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Clock ticking on hostile health-care takeover

A fierce battle between two health care companies is coming to a head this week.

Perrigo, a global supplier of generic and over-the-counter drugs, has been fending off a hostile takeover from rival Mylan for months. Under increasing pressure, Perrigo released a statement Monday urging shareholders to reject Mylan's offer to buy Perrigo on Friday.

"This is a bad deal for the Perrigo shareholders," Perrigo CEO Joseph Papa told CNBC's "Squawk on the Street" on Monday.

Management at Perrigo cites Mylan's governance standards as a reason for shareholders to reject the bid. Mylan is being investigated by the SEC regarding disclosure of real estate deals, The Wall Street Journal reported.

The deal includes 2.3 shares of Mylan, trading at $45, and $75 in cash for each share of Perrigo. It's a premium on Perrigo's shares, which now trade at $158, but Papa said it's not enough.

"Given what we have talked about for our 2016 numbers, we believe we can achieve much of what they've suggested without the risk of a merger, which we believe is sizable," Papa said.

Papa said if the deal went through, it would dilute Mylan's earnings for at least three years and slow Perrigo's growth rate.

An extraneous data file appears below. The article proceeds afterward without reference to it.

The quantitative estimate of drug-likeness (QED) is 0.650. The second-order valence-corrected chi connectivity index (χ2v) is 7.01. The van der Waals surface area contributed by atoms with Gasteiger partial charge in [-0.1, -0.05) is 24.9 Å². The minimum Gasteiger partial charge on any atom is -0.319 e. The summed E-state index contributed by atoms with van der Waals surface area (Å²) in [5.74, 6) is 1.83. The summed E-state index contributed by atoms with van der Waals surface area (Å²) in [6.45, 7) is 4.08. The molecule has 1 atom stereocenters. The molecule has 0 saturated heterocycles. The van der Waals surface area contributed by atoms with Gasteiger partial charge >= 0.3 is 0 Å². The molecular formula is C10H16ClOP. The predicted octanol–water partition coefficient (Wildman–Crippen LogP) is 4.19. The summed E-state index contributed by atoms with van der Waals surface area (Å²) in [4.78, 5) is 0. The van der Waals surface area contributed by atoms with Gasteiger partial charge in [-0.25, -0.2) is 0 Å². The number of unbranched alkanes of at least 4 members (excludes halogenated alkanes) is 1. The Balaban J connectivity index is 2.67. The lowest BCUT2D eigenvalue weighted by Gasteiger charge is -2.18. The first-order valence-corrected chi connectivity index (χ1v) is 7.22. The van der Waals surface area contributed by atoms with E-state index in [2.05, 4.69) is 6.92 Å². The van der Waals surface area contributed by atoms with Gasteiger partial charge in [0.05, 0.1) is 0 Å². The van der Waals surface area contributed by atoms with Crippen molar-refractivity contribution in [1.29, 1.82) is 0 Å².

But Mylan CEO Heather Bresch told CNBC last month the deal was compelling for shareholders.

"I think there's going to be a lot of volatility in the health-care market for a while," Bresch said. "So I think as shareholders step back and say, 'It'd be better to be part of a larger base that could absorb that volatility,' ... I feel very confident we are going to get the tenders."

Papa said he estimates that 80 percent of his shareholders intend to vote against the deal, though he's still working to convince some hedge funds.

"We believe the right thing to do, as a standalone company, is look at continuing to grow our business by 5 to 10 percent organically, [and] supplement that with new products," Papa said. "We believe we'll launch over a billion dollars in new products over the next three years, and, of course, look at inorganic opportunities to supplement, just like we've done in the past. That, we think, is going to continue to generate more value for shareholders in the long term."

Shares of Perrigo were down 2.4 percent Monday afternoon, but are up about 2 percent over the past year. Shares of Mylan dipped 1 percent and have plunged more than 15 percent on the year.